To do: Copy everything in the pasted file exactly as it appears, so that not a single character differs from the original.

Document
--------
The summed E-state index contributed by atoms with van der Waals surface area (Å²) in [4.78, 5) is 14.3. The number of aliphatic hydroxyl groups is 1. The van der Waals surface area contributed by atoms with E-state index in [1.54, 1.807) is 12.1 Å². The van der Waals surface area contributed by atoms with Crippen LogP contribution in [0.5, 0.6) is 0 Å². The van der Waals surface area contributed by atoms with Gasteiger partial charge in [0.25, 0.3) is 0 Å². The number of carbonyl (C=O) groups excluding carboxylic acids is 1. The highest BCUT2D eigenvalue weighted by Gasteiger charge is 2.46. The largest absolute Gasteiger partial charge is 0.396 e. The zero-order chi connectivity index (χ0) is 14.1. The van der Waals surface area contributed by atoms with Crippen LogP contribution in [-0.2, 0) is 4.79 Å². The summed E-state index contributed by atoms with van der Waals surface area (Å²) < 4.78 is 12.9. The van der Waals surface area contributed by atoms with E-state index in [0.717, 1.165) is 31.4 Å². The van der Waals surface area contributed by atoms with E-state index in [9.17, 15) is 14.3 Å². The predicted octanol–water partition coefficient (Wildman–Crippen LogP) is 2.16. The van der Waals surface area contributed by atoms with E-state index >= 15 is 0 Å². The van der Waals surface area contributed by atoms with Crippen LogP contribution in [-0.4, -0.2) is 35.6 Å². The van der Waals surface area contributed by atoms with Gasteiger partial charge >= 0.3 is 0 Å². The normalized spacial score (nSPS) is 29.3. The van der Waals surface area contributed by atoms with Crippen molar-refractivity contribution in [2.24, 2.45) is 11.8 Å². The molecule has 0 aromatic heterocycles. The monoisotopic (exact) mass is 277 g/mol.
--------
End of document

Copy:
The summed E-state index contributed by atoms with van der Waals surface area (Å²) in [4.78, 5) is 14.3. The number of aliphatic hydroxyl groups is 1. The van der Waals surface area contributed by atoms with E-state index in [1.54, 1.807) is 12.1 Å². The van der Waals surface area contributed by atoms with Crippen LogP contribution in [0.5, 0.6) is 0 Å². The van der Waals surface area contributed by atoms with Gasteiger partial charge in [0.25, 0.3) is 0 Å². The number of carbonyl (C=O) groups excluding carboxylic acids is 1. The highest BCUT2D eigenvalue weighted by Gasteiger charge is 2.46. The largest absolute Gasteiger partial charge is 0.396 e. The zero-order chi connectivity index (χ0) is 14.1. The van der Waals surface area contributed by atoms with Crippen LogP contribution in [-0.2, 0) is 4.79 Å². The summed E-state index contributed by atoms with van der Waals surface area (Å²) < 4.78 is 12.9. The van der Waals surface area contributed by atoms with E-state index in [0.717, 1.165) is 31.4 Å². The van der Waals surface area contributed by atoms with E-state index in [9.17, 15) is 14.3 Å². The predicted octanol–water partition coefficient (Wildman–Crippen LogP) is 2.16. The van der Waals surface area contributed by atoms with E-state index >= 15 is 0 Å². The van der Waals surface area contributed by atoms with Crippen LogP contribution in [-0.4, -0.2) is 35.6 Å². The van der Waals surface area contributed by atoms with Gasteiger partial charge >= 0.3 is 0 Å². The normalized spacial score (nSPS) is 29.3. The van der Waals surface area contributed by atoms with Crippen molar-refractivity contribution in [2.24, 2.45) is 11.8 Å². The molecule has 0 aromatic heterocycles. The monoisotopic (exact) mass is 277 g/mol.